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A Night of Rockin' Blues with Walter Trout

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Trout plays the guitar as an extension of himself -- when he screams, it screams. The man knows how to get some incredible sound out of his instrument.
Walter Trout and the Radicals / Joe Wood and the Lonely Ones / Buck Wildstar
Blue Cafe
Long Beach, CA
November 26, 2005

The Blue Cafe was rocking on Saturday night, November 26, 2005, with a line-up that included Joe Wood and the Lonely Ones, Buck Wildstar and the inimitable Walter Trout and the Radicals. A popular blues venue that features live music almost every night, the Blue Cafe is located in downtown Long Beach, California. The club features two stages, upstairs and down, two bars, billiards and an outdoor patio. Open from 11:30AM until 1:30AM on weekends, the Blue Cafe also offers full lunch and dinner menus. Walter Trout was the big draw on Saturday night and, with a reasonable $15 cover charge, he drew a packed house.

Appearing regularly at the Blue Cafe as the house band, Joe Wood and the Lonely Ones featured Wood's bluesy vocals and K.K. Martin on lead guitar. On Saturday they played from 5:30 to 8:30PM. Born and raised in Long Beach, singer/songwriter Joe Wood's background includes a lengthy stint as the lead vocalist for the '80s punk rock band, True Sounds of Liberty (TSOL). Transforming into a blues musician while maintaining his hard rock roots, Wood has played with many of his heroes including B.B. King, Muddy Waters and Howlin' Wolf.

Wood has a powerful voice that's perfect for the blues. "You ready, K.K.? You going to catch up? Joe asked as the group started their first number aptly entitled "Without Time, as Martin hurredly set up. Although adept on the guitar, it is clear that Wood's voice is his main instrument. His vocals ranged from screaming wails, gruff shouts, rhythmic rockin' rap, and a smooth blues sound. The group played B.B. King's "Don't Answer the Door and I would have liked to have heard less of the heavy rock accompaniment and more of Wood's plaintive, wailing voice ("tell her to PLEEAAAASE stay away, cause I don't want a soul, baby, hangin' around my house ). Martin's soulful solos on the guitar were reminiscent of Hendrix.

Joe Wood extends his creativity to the visual arts—an outsider artist with no formal art training, he produces expressionistic acrylic and oil paintings that feature musical legends such as Johnny Cash, Stevie Ray Vaughn and Muddy Waters. Some of his work was exhibited at the Blue Cafe on Saturday. His most recent CD, The Lonely Ones, is at www.cdbaby.com. Check out the Joe Wood website at www.joewoodmusicandart.com.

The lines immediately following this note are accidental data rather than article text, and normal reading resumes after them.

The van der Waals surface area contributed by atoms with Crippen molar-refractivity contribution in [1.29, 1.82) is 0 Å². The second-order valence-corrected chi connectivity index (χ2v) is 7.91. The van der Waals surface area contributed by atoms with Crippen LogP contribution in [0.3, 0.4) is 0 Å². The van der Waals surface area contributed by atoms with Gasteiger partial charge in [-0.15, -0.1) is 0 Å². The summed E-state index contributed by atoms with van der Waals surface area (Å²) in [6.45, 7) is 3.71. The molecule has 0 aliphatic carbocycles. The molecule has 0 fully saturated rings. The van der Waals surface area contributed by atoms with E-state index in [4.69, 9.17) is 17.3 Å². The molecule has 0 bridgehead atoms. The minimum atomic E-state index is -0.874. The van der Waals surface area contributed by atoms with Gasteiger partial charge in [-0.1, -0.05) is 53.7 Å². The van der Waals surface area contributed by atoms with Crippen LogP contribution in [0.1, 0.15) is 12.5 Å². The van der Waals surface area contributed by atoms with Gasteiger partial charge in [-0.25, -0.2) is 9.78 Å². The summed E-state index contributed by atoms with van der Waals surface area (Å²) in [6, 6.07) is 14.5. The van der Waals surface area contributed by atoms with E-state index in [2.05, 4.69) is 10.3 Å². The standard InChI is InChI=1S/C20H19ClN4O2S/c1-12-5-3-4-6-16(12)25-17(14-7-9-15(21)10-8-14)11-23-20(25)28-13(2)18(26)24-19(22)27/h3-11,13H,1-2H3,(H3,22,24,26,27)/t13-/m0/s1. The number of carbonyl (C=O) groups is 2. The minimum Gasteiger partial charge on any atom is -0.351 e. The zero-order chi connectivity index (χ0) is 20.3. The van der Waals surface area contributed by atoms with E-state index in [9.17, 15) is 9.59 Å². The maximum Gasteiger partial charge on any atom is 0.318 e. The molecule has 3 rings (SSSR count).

In anticipation of Walter Trout's performance at 10:30PM, the place was packed by 9:00PM, when opening act Buck Wildstar came on. Buck Wildstar is an Inland Empire blues trio that has been together since 1997. Lead vocalist and guitarist Geoff Gurrola started out with "Be My Woman backed up by Jo Jo Hughes on drums and Bobby Abarca on bass guitar. Gurrola proved to be a very hot guitarist and a good singer. Picking up the tempo they moved into a energetic rendition of "Feelin' Pretty Good for the Shape I'm In. They ended their set with a lengthy improvised version of the Rolling Stones' "You Can't Always Get What You Want. Gurrola has been called one of the premier blues guitarists in the Inland Empire and Jo Jo Hughes has solid percussion skills. There was an enthusiastic crowd gathered around the stage by the time they wrapped up at 10:00PM. Information about the group's CD can be found at www.buckwildstar.com.

Coming back from a series of concerts in the Netherlands and Denmark, this was Walter Trout and the Radical's only Southern California appearance on their Deep Trout tour and the word had gotten out. After a delay in setting up, the crowd gave a cheer when the guys finally started warming up with Trout shouting, "after some testical difficulties, we've got some balls back in the situation! And that they did. Skillfully backed up by Sammy Avila on keyboard, Joey Pafumi on drums and Rick Knapp on bass, Trout plays hard rocking blues. "Life in the Jungle started with a slow tempo that rose to a scream. "Kill the Monkey, from his latest CD, had a great guitar solo—Trout has an over-the-top mastery of the six-strings.

New Jersey-born Trout spent years playing guitar behind greats such as John Lee Hooker, Joe Tex and Big Mama Thornton. In 1981, he joined Canned Heat, remaining with them for several years. Trout plays the guitar as an extension of himself—when he screams, it screams. The man knows how to get some incredible sounds out of his instrument and the crowd at the Blue Cafe was enthralled. The Los Angeles Times describes Trout as a "torrential, gladiator guitarist—the kind the term 'guitar hero' was coined to describe. Walter Tout is not to be missed if you like fiery, intense playing. This was a testosterone-injected evening of rockin' blues!

Trout's latest CD, Deep Trout, is available at www.waltertrout.com.

Photo Credit: Richard Boyles

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